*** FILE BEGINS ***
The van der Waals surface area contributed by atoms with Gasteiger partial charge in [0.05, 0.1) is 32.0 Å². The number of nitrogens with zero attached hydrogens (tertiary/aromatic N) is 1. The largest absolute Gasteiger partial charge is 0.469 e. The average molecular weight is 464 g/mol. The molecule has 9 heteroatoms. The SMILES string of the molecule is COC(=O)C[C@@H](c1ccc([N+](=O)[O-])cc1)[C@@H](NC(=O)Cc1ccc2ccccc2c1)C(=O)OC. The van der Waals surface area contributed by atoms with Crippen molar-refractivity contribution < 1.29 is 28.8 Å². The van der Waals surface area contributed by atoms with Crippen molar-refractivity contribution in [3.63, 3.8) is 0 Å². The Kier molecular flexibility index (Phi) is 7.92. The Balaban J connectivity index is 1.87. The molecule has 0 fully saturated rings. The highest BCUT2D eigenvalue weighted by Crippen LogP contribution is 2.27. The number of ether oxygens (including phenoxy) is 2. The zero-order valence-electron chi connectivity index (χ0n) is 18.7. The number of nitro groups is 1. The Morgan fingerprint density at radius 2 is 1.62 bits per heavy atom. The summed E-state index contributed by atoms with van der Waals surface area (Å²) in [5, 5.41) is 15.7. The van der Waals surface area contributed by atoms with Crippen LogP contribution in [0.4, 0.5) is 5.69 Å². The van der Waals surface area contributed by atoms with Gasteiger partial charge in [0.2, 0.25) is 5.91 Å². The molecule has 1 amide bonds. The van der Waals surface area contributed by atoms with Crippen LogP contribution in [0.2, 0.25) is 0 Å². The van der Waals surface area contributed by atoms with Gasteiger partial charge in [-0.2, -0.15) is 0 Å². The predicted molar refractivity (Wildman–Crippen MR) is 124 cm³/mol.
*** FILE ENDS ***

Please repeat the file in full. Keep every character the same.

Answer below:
The van der Waals surface area contributed by atoms with Gasteiger partial charge in [0.05, 0.1) is 32.0 Å². The number of nitrogens with zero attached hydrogens (tertiary/aromatic N) is 1. The largest absolute Gasteiger partial charge is 0.469 e. The average molecular weight is 464 g/mol. The molecule has 9 heteroatoms. The SMILES string of the molecule is COC(=O)C[C@@H](c1ccc([N+](=O)[O-])cc1)[C@@H](NC(=O)Cc1ccc2ccccc2c1)C(=O)OC. The van der Waals surface area contributed by atoms with Crippen molar-refractivity contribution < 1.29 is 28.8 Å². The van der Waals surface area contributed by atoms with Crippen molar-refractivity contribution in [3.63, 3.8) is 0 Å². The Kier molecular flexibility index (Phi) is 7.92. The Balaban J connectivity index is 1.87. The molecule has 0 fully saturated rings. The highest BCUT2D eigenvalue weighted by Crippen LogP contribution is 2.27. The number of ether oxygens (including phenoxy) is 2. The zero-order valence-electron chi connectivity index (χ0n) is 18.7. The number of nitro groups is 1. The Morgan fingerprint density at radius 2 is 1.62 bits per heavy atom. The summed E-state index contributed by atoms with van der Waals surface area (Å²) in [5, 5.41) is 15.7. The van der Waals surface area contributed by atoms with Crippen LogP contribution in [0.4, 0.5) is 5.69 Å². The van der Waals surface area contributed by atoms with Gasteiger partial charge in [0.2, 0.25) is 5.91 Å². The molecule has 1 amide bonds. The van der Waals surface area contributed by atoms with Crippen LogP contribution in [0.2, 0.25) is 0 Å². The van der Waals surface area contributed by atoms with Gasteiger partial charge in [-0.2, -0.15) is 0 Å². The predicted molar refractivity (Wildman–Crippen MR) is 124 cm³/mol.